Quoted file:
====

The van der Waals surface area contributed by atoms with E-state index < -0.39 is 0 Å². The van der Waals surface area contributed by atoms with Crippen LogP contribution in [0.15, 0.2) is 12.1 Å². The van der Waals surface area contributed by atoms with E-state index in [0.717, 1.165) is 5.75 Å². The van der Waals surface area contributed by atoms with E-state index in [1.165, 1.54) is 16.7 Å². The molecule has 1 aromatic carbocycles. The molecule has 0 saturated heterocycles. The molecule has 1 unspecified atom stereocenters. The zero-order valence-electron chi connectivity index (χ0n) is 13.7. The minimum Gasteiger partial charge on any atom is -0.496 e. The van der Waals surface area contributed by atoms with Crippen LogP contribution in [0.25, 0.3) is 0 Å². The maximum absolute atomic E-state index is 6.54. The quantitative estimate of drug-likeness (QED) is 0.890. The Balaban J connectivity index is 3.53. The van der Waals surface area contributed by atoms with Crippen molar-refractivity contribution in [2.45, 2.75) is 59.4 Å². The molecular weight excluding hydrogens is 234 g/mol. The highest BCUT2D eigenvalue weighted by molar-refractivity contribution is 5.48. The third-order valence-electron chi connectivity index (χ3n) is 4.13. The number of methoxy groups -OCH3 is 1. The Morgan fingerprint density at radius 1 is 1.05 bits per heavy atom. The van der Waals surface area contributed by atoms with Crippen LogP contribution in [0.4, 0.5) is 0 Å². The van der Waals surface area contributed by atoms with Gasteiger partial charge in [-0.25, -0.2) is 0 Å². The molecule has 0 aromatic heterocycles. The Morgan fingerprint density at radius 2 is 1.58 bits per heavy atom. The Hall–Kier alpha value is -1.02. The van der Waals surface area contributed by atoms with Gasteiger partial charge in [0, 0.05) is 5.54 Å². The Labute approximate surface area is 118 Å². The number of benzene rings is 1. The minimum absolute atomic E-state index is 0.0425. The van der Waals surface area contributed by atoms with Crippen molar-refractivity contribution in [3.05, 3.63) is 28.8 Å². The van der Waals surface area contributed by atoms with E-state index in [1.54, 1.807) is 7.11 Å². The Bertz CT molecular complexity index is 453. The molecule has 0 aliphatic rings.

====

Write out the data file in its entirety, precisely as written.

The van der Waals surface area contributed by atoms with E-state index < -0.39 is 0 Å². The van der Waals surface area contributed by atoms with Crippen LogP contribution in [0.15, 0.2) is 12.1 Å². The van der Waals surface area contributed by atoms with E-state index in [0.717, 1.165) is 5.75 Å². The van der Waals surface area contributed by atoms with E-state index in [1.165, 1.54) is 16.7 Å². The molecule has 1 aromatic carbocycles. The molecule has 0 saturated heterocycles. The molecule has 1 unspecified atom stereocenters. The zero-order valence-electron chi connectivity index (χ0n) is 13.7. The minimum Gasteiger partial charge on any atom is -0.496 e. The van der Waals surface area contributed by atoms with Crippen LogP contribution in [0.25, 0.3) is 0 Å². The maximum absolute atomic E-state index is 6.54. The quantitative estimate of drug-likeness (QED) is 0.890. The Balaban J connectivity index is 3.53. The van der Waals surface area contributed by atoms with Crippen molar-refractivity contribution in [2.45, 2.75) is 59.4 Å². The molecular weight excluding hydrogens is 234 g/mol. The highest BCUT2D eigenvalue weighted by molar-refractivity contribution is 5.48. The third-order valence-electron chi connectivity index (χ3n) is 4.13. The number of methoxy groups -OCH3 is 1. The Morgan fingerprint density at radius 1 is 1.05 bits per heavy atom. The van der Waals surface area contributed by atoms with Crippen LogP contribution in [0.4, 0.5) is 0 Å². The van der Waals surface area contributed by atoms with Gasteiger partial charge in [-0.25, -0.2) is 0 Å². The molecule has 0 aromatic heterocycles. The Morgan fingerprint density at radius 2 is 1.58 bits per heavy atom. The Hall–Kier alpha value is -1.02. The van der Waals surface area contributed by atoms with Gasteiger partial charge in [0, 0.05) is 5.54 Å². The Labute approximate surface area is 118 Å². The number of benzene rings is 1. The minimum absolute atomic E-state index is 0.0425. The van der Waals surface area contributed by atoms with Crippen molar-refractivity contribution in [3.05, 3.63) is 28.8 Å². The van der Waals surface area contributed by atoms with E-state index in [1.54, 1.807) is 7.11 Å². The Bertz CT molecular complexity index is 453. The molecule has 0 aliphatic rings.